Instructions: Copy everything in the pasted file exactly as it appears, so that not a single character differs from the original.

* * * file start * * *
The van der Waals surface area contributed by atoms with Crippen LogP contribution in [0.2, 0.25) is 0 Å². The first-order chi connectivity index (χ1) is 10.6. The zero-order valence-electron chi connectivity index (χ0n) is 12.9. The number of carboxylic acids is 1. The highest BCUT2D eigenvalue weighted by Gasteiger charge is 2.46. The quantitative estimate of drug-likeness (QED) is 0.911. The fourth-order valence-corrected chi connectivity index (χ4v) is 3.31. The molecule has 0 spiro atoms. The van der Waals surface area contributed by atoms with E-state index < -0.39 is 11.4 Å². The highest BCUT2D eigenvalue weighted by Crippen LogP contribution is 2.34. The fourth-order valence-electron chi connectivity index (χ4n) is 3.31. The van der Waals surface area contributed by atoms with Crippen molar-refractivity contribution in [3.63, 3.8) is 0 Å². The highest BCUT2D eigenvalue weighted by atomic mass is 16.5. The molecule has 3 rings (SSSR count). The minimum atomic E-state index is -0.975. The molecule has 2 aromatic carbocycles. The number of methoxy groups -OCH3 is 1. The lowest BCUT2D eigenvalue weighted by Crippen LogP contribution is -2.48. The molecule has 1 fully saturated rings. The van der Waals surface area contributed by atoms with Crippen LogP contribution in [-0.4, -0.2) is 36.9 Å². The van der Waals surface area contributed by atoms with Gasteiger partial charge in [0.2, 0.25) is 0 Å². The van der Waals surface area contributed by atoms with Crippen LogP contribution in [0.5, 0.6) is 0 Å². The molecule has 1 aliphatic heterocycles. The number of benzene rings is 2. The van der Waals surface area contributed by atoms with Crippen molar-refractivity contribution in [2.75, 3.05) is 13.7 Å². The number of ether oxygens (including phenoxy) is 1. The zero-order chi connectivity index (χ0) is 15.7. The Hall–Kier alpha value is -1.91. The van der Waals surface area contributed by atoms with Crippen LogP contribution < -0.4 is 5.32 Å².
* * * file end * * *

The van der Waals surface area contributed by atoms with Crippen LogP contribution in [0.2, 0.25) is 0 Å². The first-order chi connectivity index (χ1) is 10.6. The zero-order valence-electron chi connectivity index (χ0n) is 12.9. The number of carboxylic acids is 1. The highest BCUT2D eigenvalue weighted by Gasteiger charge is 2.46. The quantitative estimate of drug-likeness (QED) is 0.911. The fourth-order valence-corrected chi connectivity index (χ4v) is 3.31. The molecule has 0 spiro atoms. The van der Waals surface area contributed by atoms with E-state index < -0.39 is 11.4 Å². The highest BCUT2D eigenvalue weighted by Crippen LogP contribution is 2.34. The fourth-order valence-electron chi connectivity index (χ4n) is 3.31. The van der Waals surface area contributed by atoms with Crippen molar-refractivity contribution in [3.63, 3.8) is 0 Å². The highest BCUT2D eigenvalue weighted by atomic mass is 16.5. The molecule has 3 rings (SSSR count). The minimum atomic E-state index is -0.975. The molecule has 2 aromatic carbocycles. The number of methoxy groups -OCH3 is 1. The lowest BCUT2D eigenvalue weighted by Crippen LogP contribution is -2.48. The molecule has 1 fully saturated rings. The van der Waals surface area contributed by atoms with Crippen LogP contribution in [-0.4, -0.2) is 36.9 Å². The van der Waals surface area contributed by atoms with Gasteiger partial charge in [0.2, 0.25) is 0 Å². The van der Waals surface area contributed by atoms with Crippen LogP contribution in [0.5, 0.6) is 0 Å². The molecule has 1 aliphatic heterocycles. The number of benzene rings is 2. The van der Waals surface area contributed by atoms with Crippen molar-refractivity contribution in [2.75, 3.05) is 13.7 Å². The number of ether oxygens (including phenoxy) is 1. The zero-order chi connectivity index (χ0) is 15.7. The Hall–Kier alpha value is -1.91. The van der Waals surface area contributed by atoms with Crippen LogP contribution < -0.4 is 5.32 Å².